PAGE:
WSJT-X Split Operation 

When working with the WSJT-X program, it would make sense to use Split Operation. Not that long ago, a certain WSJT-X Facebook page wrapped up a poll that revealed peculiar results. “Fake It” is used by twice as many Ham enthusiasts than “Rig” when it comes to Split Operation. And there are plenty of those using “None” as well out there. 

Despite the fact that contemporary HF transceivers have the possibility of using “Rig” for Split Operation, most enthusiasts will still refer to “Fake It” since they are experiencing radio problems, certain issues with timing, etc. One way or the other, practice shows that both work pretty well. However, one must also keep on mind that if they are using the Icom 7300 or 7610 and Ham Radio Deluxe for the Rig in WSJT-X, they will need to be using “Fake It” for Split Operation to begin with. 

The Split Operation that K0PIR refers to here implies the setting on the Radio tab in WSJT-X program. There are three choices present for the split – Fake It, Rig or None.

The Split mode comes with a series of substantial perks, so it’s always nice if your radio does support it. However, even if the radio does not support it in the first place, the WSJT-X program will emulate it for you. Both options will lead to much cleaner transmission and will keep the audio in the range of 1500 to 2000 Hz. That way, the audio harmonics cannot pass through the Tx sideband filter.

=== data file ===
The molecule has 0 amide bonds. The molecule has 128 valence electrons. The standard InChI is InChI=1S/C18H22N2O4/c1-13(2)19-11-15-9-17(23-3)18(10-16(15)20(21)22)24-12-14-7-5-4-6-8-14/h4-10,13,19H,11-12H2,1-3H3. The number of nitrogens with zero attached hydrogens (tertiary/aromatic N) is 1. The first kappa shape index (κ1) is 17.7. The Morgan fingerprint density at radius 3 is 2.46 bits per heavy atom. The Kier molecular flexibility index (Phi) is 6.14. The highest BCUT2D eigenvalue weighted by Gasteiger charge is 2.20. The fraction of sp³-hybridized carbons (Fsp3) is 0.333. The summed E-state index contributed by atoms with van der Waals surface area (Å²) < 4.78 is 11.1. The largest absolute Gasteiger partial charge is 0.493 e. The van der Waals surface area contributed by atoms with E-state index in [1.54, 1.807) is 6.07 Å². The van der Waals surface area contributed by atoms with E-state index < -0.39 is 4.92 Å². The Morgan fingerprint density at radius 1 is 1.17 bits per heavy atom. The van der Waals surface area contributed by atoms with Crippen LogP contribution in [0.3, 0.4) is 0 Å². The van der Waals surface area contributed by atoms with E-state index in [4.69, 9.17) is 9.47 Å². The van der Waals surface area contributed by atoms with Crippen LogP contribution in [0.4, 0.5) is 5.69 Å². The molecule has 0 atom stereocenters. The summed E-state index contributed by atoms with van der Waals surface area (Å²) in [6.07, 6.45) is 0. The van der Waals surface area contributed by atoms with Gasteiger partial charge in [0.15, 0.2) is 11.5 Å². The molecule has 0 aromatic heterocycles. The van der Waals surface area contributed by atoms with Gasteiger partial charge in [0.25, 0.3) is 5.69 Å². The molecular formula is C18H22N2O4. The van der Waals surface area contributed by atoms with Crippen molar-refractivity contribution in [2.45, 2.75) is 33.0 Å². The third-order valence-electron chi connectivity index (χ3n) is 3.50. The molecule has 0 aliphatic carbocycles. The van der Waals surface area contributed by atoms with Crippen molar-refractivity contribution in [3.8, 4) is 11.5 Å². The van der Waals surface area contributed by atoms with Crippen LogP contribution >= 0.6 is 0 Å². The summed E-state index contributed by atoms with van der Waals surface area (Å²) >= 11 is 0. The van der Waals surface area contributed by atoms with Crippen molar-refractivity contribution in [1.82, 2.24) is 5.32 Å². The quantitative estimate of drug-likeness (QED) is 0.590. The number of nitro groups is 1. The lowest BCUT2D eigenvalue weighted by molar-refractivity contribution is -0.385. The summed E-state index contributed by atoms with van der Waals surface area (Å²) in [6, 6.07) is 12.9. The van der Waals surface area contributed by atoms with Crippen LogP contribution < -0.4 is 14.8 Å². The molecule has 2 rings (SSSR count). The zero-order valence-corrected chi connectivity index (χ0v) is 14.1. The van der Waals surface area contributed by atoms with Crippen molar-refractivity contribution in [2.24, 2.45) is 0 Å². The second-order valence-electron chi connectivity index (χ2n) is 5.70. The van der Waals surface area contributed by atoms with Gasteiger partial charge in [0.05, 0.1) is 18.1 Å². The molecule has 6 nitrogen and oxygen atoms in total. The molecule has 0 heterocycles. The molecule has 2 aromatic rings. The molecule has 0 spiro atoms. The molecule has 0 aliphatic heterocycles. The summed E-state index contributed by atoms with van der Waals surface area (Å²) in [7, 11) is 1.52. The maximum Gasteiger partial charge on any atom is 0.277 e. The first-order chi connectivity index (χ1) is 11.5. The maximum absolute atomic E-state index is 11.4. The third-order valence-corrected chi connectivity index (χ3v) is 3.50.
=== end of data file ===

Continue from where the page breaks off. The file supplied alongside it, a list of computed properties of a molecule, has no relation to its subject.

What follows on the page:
There is also one other peculiar reference that’s known as “Hold TX Frequency”. 

Users with actual experience often ask not to call them on their transmit frequency and it’s a rule that makes sense – particularly so in a DX pileup scenario. 

In case you will opt for the “Hold TX Frequency” selection in WSJT-X in order to hold the TX frequency and afterward put your red TX indicator in a clear spot on the word waterfall, there is a pretty big chance that you will reach the station that everyone and their mum is calling in the first place. 

In the end, I would urge everyone to opt for the Split Operation. Sure, it may require some getting used to but even if it does not work for you, you can always resort to “None”. Check to learn much more about it and make the right call based on all of the accumulated info. 


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